Lower confidence in the Auckland property market is weighing on the overall confidence of investors pushing levels to a three-year low, a survey has found.

Investor confidence fell from a net 15 per cent in the June quarter to a net 8 per cent in the September quarter according to research undertaken by ASB.

Chris Tennent-Brown, ASB senior economist, said the dent in confidence could not be attributed to one big thing.

"It's more a case of expectations about the returns on a number of investments slipping over this period."


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The percentage of people who believe the return on their investments will worsen in the next year rose from 13 per cent to 19 per cent.

Those who believed their home in Auckland would provide the best return on investment fell from 15 per cent to 14 per cent.

Those who believed their investment property in Auckland would provide the best return fell from 21 per cent to 19 per cent.

In contrast, confidence in rental properties outside of Auckland picked up, lifting from 12 per cent to 15 per cent.

"I think that outside of Auckland, the combination of lower interest rates, rising rents and house price gains have been buoying confidence," he said.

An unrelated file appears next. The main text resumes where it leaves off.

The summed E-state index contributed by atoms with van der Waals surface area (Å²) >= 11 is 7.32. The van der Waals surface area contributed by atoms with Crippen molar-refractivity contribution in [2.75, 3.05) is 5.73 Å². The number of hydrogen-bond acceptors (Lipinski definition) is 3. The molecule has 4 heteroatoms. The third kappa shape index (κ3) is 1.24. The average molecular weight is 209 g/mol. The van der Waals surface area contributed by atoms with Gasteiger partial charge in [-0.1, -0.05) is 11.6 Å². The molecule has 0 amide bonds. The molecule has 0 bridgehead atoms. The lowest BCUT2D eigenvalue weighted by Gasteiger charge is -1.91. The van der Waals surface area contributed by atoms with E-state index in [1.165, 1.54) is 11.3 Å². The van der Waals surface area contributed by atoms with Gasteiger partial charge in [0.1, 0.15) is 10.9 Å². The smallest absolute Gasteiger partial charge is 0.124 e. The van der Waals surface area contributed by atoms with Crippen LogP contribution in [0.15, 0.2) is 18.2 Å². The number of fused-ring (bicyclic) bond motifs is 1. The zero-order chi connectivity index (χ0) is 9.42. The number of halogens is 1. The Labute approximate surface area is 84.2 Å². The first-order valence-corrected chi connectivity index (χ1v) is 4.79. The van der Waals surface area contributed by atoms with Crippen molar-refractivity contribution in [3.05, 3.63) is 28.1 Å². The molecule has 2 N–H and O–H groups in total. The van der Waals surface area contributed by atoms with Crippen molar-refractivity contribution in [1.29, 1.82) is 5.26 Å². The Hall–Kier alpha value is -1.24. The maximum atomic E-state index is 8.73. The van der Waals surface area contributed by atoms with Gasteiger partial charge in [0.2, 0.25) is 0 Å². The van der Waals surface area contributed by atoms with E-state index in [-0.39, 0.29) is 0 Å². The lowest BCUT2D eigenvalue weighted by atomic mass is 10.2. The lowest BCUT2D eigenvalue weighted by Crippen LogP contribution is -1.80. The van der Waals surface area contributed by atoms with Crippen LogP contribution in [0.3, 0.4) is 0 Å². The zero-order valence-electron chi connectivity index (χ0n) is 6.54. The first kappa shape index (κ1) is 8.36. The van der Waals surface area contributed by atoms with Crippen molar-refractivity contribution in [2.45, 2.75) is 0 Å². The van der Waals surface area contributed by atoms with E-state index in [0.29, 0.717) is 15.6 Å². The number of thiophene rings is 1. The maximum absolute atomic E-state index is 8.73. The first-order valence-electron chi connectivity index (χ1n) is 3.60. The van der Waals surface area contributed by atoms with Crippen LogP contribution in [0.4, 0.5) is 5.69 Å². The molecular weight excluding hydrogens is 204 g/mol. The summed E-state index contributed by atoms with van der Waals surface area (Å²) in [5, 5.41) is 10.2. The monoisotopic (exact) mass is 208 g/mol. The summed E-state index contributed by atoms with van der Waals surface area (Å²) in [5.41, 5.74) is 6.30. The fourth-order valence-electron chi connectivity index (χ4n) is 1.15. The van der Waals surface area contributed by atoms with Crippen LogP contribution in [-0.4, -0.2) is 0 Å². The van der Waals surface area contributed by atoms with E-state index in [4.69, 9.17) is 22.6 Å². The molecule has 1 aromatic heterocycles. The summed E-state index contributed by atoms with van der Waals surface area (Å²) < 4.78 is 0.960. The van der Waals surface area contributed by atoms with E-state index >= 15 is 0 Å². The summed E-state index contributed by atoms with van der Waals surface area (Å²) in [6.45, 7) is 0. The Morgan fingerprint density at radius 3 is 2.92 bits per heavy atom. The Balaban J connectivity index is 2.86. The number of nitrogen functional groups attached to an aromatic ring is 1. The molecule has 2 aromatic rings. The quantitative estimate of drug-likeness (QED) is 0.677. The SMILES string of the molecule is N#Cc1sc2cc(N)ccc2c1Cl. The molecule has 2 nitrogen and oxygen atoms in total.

"We've seen reasonable house price appreciation in a number of areas outside of Auckland over the past year, and I think that's what is helping sentiment."

Tennent-Brown said housing concerns had been showing up in its surveys for a while but there was potential for it to improve in the coming months.


"We now have very low interest rates, the Capital Gains Tax concerns have gone, and the busy period for home sales is upon us.

"I think the signals people will get from the market itself over the months before Christmas could really swing perceptions.

"We are expecting a reasonable sales period over the coming month or so, before we head into the quiet holiday period."

There was also a split in confidence in returns between those under 50 and those older.

A third of those surveyed under 50 felt returns would be better in the year ahead and just 10 per cent felt it would be worse.

But just 16 per cent of over-50-year-olds felt returns would be better and 30 per cent felt it would be worse.

Tennent-Brown linked the perceptions to the falling rates on term deposits, which have been the main investment for retired New Zealanders for years.

"Kiwis were able to get much higher returns on term deposits 10 years ago, but rates have been falling over the past decade. Now the rates people get are below 3 per cent, which we haven't seen since the 1960s. So it's not surprising this is frustrating savers and denting confidence in the older age brackets of the survey," he said.

The findings were based on 798 online interviews with adults aged 18 years and older throughout New Zealand during the three months to September 30.

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